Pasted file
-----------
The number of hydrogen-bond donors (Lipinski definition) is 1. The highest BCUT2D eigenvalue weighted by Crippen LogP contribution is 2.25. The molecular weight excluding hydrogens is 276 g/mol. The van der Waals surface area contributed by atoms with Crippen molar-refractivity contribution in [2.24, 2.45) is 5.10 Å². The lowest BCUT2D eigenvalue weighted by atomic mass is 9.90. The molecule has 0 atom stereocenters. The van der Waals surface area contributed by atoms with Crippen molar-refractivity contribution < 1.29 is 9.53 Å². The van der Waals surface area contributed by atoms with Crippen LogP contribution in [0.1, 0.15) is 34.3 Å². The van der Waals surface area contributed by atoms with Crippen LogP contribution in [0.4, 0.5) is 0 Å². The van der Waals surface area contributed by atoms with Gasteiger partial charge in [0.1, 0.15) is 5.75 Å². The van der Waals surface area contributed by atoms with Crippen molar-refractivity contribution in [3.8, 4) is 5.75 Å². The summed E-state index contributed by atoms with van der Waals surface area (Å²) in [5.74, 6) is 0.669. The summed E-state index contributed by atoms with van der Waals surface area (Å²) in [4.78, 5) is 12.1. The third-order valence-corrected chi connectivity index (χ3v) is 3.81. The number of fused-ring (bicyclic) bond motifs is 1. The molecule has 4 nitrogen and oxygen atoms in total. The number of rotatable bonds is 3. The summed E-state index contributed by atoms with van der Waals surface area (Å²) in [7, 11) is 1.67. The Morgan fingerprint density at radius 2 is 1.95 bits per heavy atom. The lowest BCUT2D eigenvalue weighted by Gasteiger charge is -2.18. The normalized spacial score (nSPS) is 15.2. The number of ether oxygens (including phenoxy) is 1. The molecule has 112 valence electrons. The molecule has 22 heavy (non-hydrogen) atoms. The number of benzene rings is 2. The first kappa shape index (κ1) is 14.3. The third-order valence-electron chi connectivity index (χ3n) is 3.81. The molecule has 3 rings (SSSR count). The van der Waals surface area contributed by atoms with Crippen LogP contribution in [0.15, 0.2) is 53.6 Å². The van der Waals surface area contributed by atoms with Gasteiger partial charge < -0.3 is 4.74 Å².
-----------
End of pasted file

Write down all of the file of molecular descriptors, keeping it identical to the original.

The number of hydrogen-bond donors (Lipinski definition) is 1. The highest BCUT2D eigenvalue weighted by Crippen LogP contribution is 2.25. The molecular weight excluding hydrogens is 276 g/mol. The van der Waals surface area contributed by atoms with Crippen molar-refractivity contribution in [2.24, 2.45) is 5.10 Å². The lowest BCUT2D eigenvalue weighted by atomic mass is 9.90. The molecule has 0 atom stereocenters. The van der Waals surface area contributed by atoms with Crippen molar-refractivity contribution < 1.29 is 9.53 Å². The van der Waals surface area contributed by atoms with Crippen LogP contribution in [0.1, 0.15) is 34.3 Å². The van der Waals surface area contributed by atoms with Crippen LogP contribution in [0.4, 0.5) is 0 Å². The van der Waals surface area contributed by atoms with Gasteiger partial charge in [0.1, 0.15) is 5.75 Å². The van der Waals surface area contributed by atoms with Crippen molar-refractivity contribution in [3.8, 4) is 5.75 Å². The summed E-state index contributed by atoms with van der Waals surface area (Å²) in [5.74, 6) is 0.669. The summed E-state index contributed by atoms with van der Waals surface area (Å²) in [4.78, 5) is 12.1. The third-order valence-corrected chi connectivity index (χ3v) is 3.81. The number of fused-ring (bicyclic) bond motifs is 1. The molecule has 4 nitrogen and oxygen atoms in total. The number of rotatable bonds is 3. The summed E-state index contributed by atoms with van der Waals surface area (Å²) in [7, 11) is 1.67. The Morgan fingerprint density at radius 2 is 1.95 bits per heavy atom. The lowest BCUT2D eigenvalue weighted by Gasteiger charge is -2.18. The normalized spacial score (nSPS) is 15.2. The number of ether oxygens (including phenoxy) is 1. The molecule has 112 valence electrons. The molecule has 22 heavy (non-hydrogen) atoms. The number of benzene rings is 2. The first kappa shape index (κ1) is 14.3. The third-order valence-electron chi connectivity index (χ3n) is 3.81. The molecule has 3 rings (SSSR count). The van der Waals surface area contributed by atoms with Crippen LogP contribution in [0.15, 0.2) is 53.6 Å². The van der Waals surface area contributed by atoms with Gasteiger partial charge < -0.3 is 4.74 Å².